Audit report: IPI not paying mandated CNMI prevailing wage

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THE federal court’s appointed independent monitor, Burger, Comer, and Magliari LLC, reported that Imperial Pacific International was not paying its employees — CWs and U.S./local workers — the mandated CNMI prevailing wage rates.

“CW-1 visa holders should be paid at the prevailing wage rate that became effective October 1, 2019, regardless of when their CW-1 status was approved,” the report stated.

The report added that the implementation of the prevailing wage rule also requires the employer to pay its U.S. workers at the prevailing wage rate from Oct. 1, 2019 forward.

“We believe that the CW-1 workers, and some U.S. workers were underpaid from Oct. 1, 2019 until their pay rates were increased,” the report stated.

In April 2019, IPI agreed to a consent judgment with the U.S. Department of Labor to settle and resolve the labor violations of former IPI construction contractors.

IPI agreed to pay USDOL — over four installments from 2019 to 2021 — $3.36 million for back wages, liquidated damages, and civil monetary penalties and also agreed to cooperate with Burger, Comer, and Magliari, a court-appointed monitor, permitting the firm to enter the IPI worksite without prior notice so it could “inspect all of the physical facilities and working conditions of the worksite; inspect all books, records, and documents including employee time, payroll, and personnel records.”

Managing partner David Burger said BCM randomly selected names of employees from the employee master list and the payroll registers to come in for interviews.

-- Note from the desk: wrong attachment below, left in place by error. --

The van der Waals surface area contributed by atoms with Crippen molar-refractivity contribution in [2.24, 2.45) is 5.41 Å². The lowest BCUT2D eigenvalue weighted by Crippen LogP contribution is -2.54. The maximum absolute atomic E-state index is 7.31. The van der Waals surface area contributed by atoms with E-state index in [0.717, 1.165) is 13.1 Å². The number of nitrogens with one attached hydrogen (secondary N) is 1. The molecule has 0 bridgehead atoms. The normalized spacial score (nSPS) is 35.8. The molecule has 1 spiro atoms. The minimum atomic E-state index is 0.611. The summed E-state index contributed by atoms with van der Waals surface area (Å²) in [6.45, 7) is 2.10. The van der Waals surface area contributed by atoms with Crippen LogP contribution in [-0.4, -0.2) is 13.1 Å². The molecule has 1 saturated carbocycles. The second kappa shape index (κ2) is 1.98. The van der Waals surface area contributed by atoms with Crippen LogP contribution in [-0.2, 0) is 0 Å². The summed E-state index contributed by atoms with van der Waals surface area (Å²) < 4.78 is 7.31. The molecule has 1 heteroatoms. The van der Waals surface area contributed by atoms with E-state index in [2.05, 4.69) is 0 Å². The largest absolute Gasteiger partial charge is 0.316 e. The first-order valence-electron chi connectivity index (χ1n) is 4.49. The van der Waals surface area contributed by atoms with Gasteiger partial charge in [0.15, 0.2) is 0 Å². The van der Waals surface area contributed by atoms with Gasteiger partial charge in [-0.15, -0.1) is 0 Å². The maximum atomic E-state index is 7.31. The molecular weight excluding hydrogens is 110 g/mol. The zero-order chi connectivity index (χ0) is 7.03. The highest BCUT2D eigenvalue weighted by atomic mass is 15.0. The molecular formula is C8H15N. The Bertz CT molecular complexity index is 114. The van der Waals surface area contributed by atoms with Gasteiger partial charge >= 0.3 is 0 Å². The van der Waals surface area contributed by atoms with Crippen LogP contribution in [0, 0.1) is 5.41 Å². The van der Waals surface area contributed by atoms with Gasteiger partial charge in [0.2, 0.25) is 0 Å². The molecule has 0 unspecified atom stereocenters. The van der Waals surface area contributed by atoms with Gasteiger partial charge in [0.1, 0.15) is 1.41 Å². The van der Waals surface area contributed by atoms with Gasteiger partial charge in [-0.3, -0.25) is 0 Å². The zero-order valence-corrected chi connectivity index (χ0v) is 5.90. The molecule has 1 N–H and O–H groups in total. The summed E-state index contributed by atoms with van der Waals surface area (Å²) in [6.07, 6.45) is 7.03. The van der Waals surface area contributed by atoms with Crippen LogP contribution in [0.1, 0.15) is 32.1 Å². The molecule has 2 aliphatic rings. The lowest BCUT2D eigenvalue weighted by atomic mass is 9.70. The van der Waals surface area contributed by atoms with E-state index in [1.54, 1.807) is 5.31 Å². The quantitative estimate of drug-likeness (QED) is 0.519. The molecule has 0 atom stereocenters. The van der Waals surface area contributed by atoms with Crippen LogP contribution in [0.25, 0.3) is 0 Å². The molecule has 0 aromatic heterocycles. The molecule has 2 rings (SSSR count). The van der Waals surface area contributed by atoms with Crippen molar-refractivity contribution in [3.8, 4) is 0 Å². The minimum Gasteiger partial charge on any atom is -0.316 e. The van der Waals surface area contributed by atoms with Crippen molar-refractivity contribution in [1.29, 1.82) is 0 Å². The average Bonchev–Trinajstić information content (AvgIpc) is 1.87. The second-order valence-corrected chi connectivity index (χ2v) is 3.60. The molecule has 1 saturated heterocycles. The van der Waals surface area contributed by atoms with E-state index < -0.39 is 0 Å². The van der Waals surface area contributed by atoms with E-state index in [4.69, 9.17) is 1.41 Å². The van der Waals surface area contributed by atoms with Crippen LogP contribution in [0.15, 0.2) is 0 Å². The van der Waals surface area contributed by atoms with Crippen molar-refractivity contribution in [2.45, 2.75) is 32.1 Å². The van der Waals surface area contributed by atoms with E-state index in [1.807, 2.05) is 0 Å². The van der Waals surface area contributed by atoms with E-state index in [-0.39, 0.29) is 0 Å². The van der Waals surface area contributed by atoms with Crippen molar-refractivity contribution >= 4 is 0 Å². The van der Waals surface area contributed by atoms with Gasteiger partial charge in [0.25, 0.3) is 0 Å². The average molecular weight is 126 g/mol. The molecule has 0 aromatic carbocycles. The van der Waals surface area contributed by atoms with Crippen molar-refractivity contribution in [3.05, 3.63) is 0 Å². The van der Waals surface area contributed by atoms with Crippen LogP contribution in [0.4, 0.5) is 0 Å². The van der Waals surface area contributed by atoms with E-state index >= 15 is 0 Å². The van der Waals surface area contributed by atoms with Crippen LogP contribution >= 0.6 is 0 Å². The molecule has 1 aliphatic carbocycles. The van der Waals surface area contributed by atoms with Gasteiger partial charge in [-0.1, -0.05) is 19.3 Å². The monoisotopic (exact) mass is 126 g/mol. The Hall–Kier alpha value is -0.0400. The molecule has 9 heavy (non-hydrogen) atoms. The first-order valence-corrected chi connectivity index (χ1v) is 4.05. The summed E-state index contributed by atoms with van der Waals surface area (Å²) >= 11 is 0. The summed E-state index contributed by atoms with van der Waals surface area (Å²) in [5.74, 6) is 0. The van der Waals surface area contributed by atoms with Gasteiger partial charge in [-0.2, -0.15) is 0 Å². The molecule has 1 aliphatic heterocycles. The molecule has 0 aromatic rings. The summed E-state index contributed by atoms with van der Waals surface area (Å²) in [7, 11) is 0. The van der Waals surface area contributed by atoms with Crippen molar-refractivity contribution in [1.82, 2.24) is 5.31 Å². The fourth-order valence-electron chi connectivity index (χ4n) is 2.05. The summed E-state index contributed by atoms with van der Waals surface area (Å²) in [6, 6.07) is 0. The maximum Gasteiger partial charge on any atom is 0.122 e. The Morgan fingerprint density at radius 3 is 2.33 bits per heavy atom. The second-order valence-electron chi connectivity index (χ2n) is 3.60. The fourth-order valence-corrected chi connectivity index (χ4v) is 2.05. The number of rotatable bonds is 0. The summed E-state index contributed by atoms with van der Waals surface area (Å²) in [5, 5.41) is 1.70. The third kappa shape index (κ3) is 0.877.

From Nov. 16, 2019 to February 15, 2020, two interviewers conducted interview sessions, Burger said.

He said the first interviewer conducted two interview sessions and interviewed 35 employees.

Burger said, “The primary concern voiced by these 35 employees was the implementation of the prevailing wage based on the prevailing wage survey.”

He said the second interviewer conducted nine interview sessions with 104 employees.

Employees stated during interviews that there was no time clock in their area that they could use to time in and time out. Instead they had to fill out time sheets manually.

In response, IPI human resources stated that “there may be employees in remote locations where there is no time clock.”

IPI also stated that it “actually [has] doubled the number of time clocks/biometric devices used to record employee work time.”

IPI HR staffers will look into the issue further with the department involved, Burger said.

The report stated that employees in one department must still fill out their time sheets manually. “The area where they work is not conducive to maintaining sensitive equipment, as it is exposed to the elements.”

According to the report, IPI implemented a new timekeeping program in 2019.

The accounting firm attached to its report an invoice for its services in the amount of $25,347.50.





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